If your question isn’t listed on this page, AdEspresso makes it easy to find additional resources. The intro paragraph directs customers with other inquiries to the company’s Facebook & Google Advertising Guides and Academy pages. There’s also a link to AdEspresso’s contact page.
The resulting FAQ page is straightforward, intuitive, and genuinely helpful—attributes any customer will appreciate.
Cloud collaboration company Airtable places its FAQs within its larger help center. This placement gives customers the best chance possible to find the answer they need without having to contact a rep. If the FAQ section doesn’t address what they’re looking for, visitors can check out the guides, recorded video webinars, how-to articles, and more.
This can seem like a lot to sift through, but Airtable uses its FAQs to help point customers in the right direction. Nearly every answer links to a useful article or additional page on the site, taking the guesswork out of where to find more information.
Ancestry teaches you about yourself through your DNA. So, it’s not very surprising that its FAQ page offers a highly personalized experience, too. If you sign in before browsing through the FAQs, the online genealogy company tailors the suggested links based on your account and unique genetic results. It’s a nice touch, allowing Ancestry to show its customers that it understands them.
DoggieLawn, an eco-friendly dog-grass distributor, has a pretty standard-looking FAQ page at first glance. But when you click on each question, the answer includes links to additional resources, such as other parts of the site and YouTube videos.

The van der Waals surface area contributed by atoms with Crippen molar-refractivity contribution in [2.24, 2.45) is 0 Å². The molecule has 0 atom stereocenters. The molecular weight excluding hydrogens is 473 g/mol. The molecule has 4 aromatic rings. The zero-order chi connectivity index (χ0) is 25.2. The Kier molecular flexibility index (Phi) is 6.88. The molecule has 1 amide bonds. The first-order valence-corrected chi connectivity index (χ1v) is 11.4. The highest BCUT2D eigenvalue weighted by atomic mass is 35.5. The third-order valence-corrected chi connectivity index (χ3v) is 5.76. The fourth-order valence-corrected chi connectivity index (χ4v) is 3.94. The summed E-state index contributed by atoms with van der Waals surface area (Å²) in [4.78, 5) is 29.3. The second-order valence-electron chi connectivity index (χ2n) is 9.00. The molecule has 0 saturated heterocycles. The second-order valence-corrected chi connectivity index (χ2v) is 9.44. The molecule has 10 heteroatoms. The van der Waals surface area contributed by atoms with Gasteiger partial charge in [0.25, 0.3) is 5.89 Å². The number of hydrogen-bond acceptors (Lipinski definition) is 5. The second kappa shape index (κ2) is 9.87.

The best part of DoggieLawn’s FAQ page? Its live chat feature. If you’re browsing the page Monday through Friday between 5 a.m. and midnight (Pacific Time), a chat box will pop up and instantly connect you with a live rep. This is a great solution for next steps if the answer you’re looking for isn’t located on the FAQ page. By keeping this chat feature on the FAQ page, DoggieLawn also encourages customers to stay on the site as they resolve their issue.
What makes online subscription retailer Fabletics’ FAQ page distinct is that each answer includes a one-question survey (“Was this article helpful?”) for customers to fill out. It even reveals how many other site visitors found the answer helpful. And on every single subpage of its FAQ section, Fabletics has the same footer with its contact info, so customers never have to navigate away from the page they’re on if they end up needing live support.
The FAQ page also prominently features a large search bar for navigation, plus big buttons below to browse FAQs by category. Once you choose a category and a question, the answer directs you to a short article, complete with a detailed answer and suggestions for additional info in the sidebar.